U.S. President Barack Obama plans to propose curbs on the National Security Agency to guard against unwarranted snooping in Americans’ private affairs.
The president is scheduled to get a report next week from a five-member panel of lawyers and former security officials that’s reviewing the spy agency’s sweeping collection of communications data worldwide. It was created after the leaks of secret government documents by former government security contractor Edward Snowden.
“I’ll be proposing some self-restraint on the NSA and to initiate some reforms to give people more confidence,” Obama said yesterday in an interview on MSNBC’s “Hardball With Chris Matthews” program. Americans, he said, “rightly are sensitive to needs to preserve their privacy and to maintain Internet freedom, and so am I.”
Obama’s action on recommendations from the Review Group on Intelligence and Communications may have consequences for Google Inc. (GOOG:US), Microsoft Corp. (MSFT:US), Facebook Inc. (FB:US) and Apple Inc. (AAPL:US) Technology companies are facing the loss of billions of dollars in overseas business, stricter regulations and erosion of consumer trust as a result of revelations that the NSA gained access to private networks to conduct surveillance.
Obama didn’t specify what kinds of limits he has in mind. He defended the agency’s data collection in general, citing the threats to U.S. banks, increasing online crime and terrorism.
“If we’re going to do a good job of preventing a terrorist attack on this country, a weapon of mass destruction getting onto the New York subway system, etcetera, we do want to keep eyes on some bad actors,” he said in the interview before an audience of mostly students at American University in Washington and broadcast last night.
The president said the disclosures from material leaked by Snowden over several months “have identified some areas of legitimate concern,” though some of the reporting on the material has been “highly sensationalized.”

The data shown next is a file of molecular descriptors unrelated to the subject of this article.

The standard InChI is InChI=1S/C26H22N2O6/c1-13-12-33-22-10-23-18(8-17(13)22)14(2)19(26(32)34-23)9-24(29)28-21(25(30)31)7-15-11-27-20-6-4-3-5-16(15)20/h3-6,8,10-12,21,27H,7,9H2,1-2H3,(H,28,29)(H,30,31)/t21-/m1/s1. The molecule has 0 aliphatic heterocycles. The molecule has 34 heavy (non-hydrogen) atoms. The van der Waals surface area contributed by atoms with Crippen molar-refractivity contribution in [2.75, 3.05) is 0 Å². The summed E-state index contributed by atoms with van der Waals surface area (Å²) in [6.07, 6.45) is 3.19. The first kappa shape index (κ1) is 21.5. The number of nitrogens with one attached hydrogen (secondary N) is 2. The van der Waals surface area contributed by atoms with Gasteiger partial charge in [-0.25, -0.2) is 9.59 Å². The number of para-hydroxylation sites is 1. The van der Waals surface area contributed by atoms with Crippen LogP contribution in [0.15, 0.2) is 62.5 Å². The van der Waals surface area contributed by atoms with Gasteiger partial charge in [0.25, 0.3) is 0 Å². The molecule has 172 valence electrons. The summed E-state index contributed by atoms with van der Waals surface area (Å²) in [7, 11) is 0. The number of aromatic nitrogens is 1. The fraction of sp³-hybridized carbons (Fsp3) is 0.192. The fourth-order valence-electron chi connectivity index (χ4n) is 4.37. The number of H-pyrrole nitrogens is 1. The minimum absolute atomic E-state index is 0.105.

Obama said the surveillance disclosures, along with the botched rollout of the government’s the health-care website and allegations of Internal Revenue Service scrutiny of Tea Party groups, have contributed to an erosion of the public’s trust in government.
“The cynicism and the skepticism is deep,” he said. Little attention is given when the government does something well, Obama said. “If we do something that is perceived, at least initially, as a screw-up, it’ll be on the nightly news for a week.”
Obama declined to handicap the contenders for the Democratic nomination for president in 2016. Among the potential candidates are his vice president, Joe Biden, and his former secretary of state, Hillary Clinton.
Asked to compare their presidential qualifications, Obama replied “not a chance.”
“Here’s what I’ll say: Both Hillary and Joe would make outstanding presidents and possess the qualities need to be outstanding presidents,” Obama said.
Reflecting on five years as president, Obama said: “It makes you humbler, as opposed to cockier, about what you as an individual can do.”
“It’s hard, it can be frustrating, you’ve got to have a thick skin.”
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